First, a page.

Animals Australia’s Campaign Director, Lyn White, said in a statement to Bikyanews.com that the ship was anchored at sea after being refused port in a number of countries, including Egypt, where the cattle were supposed to be offloaded.

It’s understood that ventilation problems on the converted livestock vessel, the MV Gracia Del Mar, had caused the deaths of more than half of the animals on board since the ship left South America for Egypt a few weeks ago. The ship was anchored in the Red Sea for weeks and saw more animals perish as a result.

“This is nothing short of an animal welfare disaster. If remaining cattle are not offloaded more of these animals will suffer appalling deaths at sea. We are appealing to authorities in Egypt to offload the remaining cattle at al-Sohkna, as was originally intended.

“This disaster is just another example of the inherent risks of transporting animals by sea. It was only nine years ago that 5,000 Australian sheep perished on board the MV Cormo Express after country after country refused to allow it to berth.

“And this isn’t the first time that mechanical issues have caused mass deaths on live export ships. We only need to look to the breakdown of the Al Messilah in Adelaide last year. Had that vessel broken down on the open ocean it would have caused a similar welfare catastrophe — as thousands of animals would have died.

“Australia also exports cattle to Al Sohkna Livestock company in Egypt. Whilst we have an MoU with Egypt which should ensure the offloading of our animals, it has never been put to the test. The Egyptians thus far have flatly refused to allow the MV Gracia Del Mar to dock despite the mass suffering of the animals on board.

“If they continue to refuse to allow the surviving animals to be unloaded it would provide little confidence that the non-binding agreement with Australia would be honored if a similar incident were to occur on an Australian livestock ship.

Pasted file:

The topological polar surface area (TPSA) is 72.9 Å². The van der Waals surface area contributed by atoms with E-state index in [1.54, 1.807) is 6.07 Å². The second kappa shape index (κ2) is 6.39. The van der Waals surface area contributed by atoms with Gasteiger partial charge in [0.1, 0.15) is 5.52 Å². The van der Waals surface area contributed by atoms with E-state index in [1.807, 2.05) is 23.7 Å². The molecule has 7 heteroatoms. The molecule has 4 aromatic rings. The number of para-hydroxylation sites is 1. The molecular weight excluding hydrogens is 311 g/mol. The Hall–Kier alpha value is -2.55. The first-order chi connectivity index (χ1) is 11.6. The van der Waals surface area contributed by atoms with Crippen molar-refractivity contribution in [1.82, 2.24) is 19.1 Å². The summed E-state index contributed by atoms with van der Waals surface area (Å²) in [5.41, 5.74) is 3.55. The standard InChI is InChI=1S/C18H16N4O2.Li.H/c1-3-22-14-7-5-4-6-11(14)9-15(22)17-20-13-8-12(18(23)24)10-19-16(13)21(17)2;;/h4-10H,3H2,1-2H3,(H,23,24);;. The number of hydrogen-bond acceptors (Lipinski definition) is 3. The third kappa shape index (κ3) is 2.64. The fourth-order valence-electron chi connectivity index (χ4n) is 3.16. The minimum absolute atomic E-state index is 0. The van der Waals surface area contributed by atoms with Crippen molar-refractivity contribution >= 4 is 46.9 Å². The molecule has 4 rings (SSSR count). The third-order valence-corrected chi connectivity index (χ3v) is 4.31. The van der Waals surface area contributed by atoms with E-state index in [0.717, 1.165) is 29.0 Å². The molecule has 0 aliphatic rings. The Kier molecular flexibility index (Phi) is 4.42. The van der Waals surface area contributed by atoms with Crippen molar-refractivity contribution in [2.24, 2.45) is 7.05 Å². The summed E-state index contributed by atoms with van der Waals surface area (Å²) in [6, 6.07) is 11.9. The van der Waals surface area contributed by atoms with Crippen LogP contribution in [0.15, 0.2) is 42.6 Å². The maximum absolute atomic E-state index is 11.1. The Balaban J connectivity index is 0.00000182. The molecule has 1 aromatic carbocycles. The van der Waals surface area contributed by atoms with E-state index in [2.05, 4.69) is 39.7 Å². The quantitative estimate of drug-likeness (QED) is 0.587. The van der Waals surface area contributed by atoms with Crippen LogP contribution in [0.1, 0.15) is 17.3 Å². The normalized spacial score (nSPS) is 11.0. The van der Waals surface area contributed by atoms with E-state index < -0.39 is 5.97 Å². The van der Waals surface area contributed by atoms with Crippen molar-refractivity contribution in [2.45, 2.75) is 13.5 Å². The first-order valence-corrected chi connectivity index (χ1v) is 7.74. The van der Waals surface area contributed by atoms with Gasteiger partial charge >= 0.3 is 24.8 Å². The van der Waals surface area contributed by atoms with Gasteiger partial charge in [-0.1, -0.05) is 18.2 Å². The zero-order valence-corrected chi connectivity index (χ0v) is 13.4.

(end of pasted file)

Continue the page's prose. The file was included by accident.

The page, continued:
“It should not matter if these cattle aren’t Australian and if Brazil doesn’t have a similar piece of paper, they should not be abandoned to suffer and die at sea. We are appealing to Egyptian authorities to offload these cattle as a matter of urgency.”

Australia’s live sheep exports have fallen significantly over the past decade.

In 2010, three million sheep were exported compared with 6.3 million in 2001.

Australia’s government last year was to see a bill that would have banned live export to the world, but industry lobbyists fought back and forced the legislation off the table in a move that angered animal activists in the country and across the world, notably the Islamic world, which receives the lion’s share of live cattle and sheep from both Australia and Brazil.

The truth about sheep…

Sheep Behaviour sheep

Until they get to know them, many people see sheep as dull and uninteresting animals. The truth is very different.
It is often difficult for people to recognise and understand sheep behaviour, because most of us are not used to being around sheep and because their facial structure makes it difficult for us to read emotion on their faces, like most of us can with cats and dogs.
Sheep have uniquely individual natures and are social, intelligent animals. As prey animals, they have a highly-developed flocking instinct, and prefer to move in groups rather than as individuals. Much of the behaviour seen in sheep is governed by a fear instinct (common in all prey species), and they are dependent on their flock for safety and comfort. They become highly distressed when separated from their flock, their fear evident when they call out for other members of their group and they will strive to rejoin the group.

Fear and pain in sheep

Sheep have developed complex physiological ways to disguise pain and discomfort. A sheep with advanced footrot (a painful hoof condition) may have been suffering for a considerable time before showing any outward signs – such as limping – of being in pain. This is because, as prey animals, sheep must avoid being easily identified by predators as being weak and therefore an easy target. If you see a sheep in obvious pain, it is most likely that it has been suffering for some time and the pain has reached such a level that the animal is no longer able to mask its condition.

Treatment of sheep in the Middle East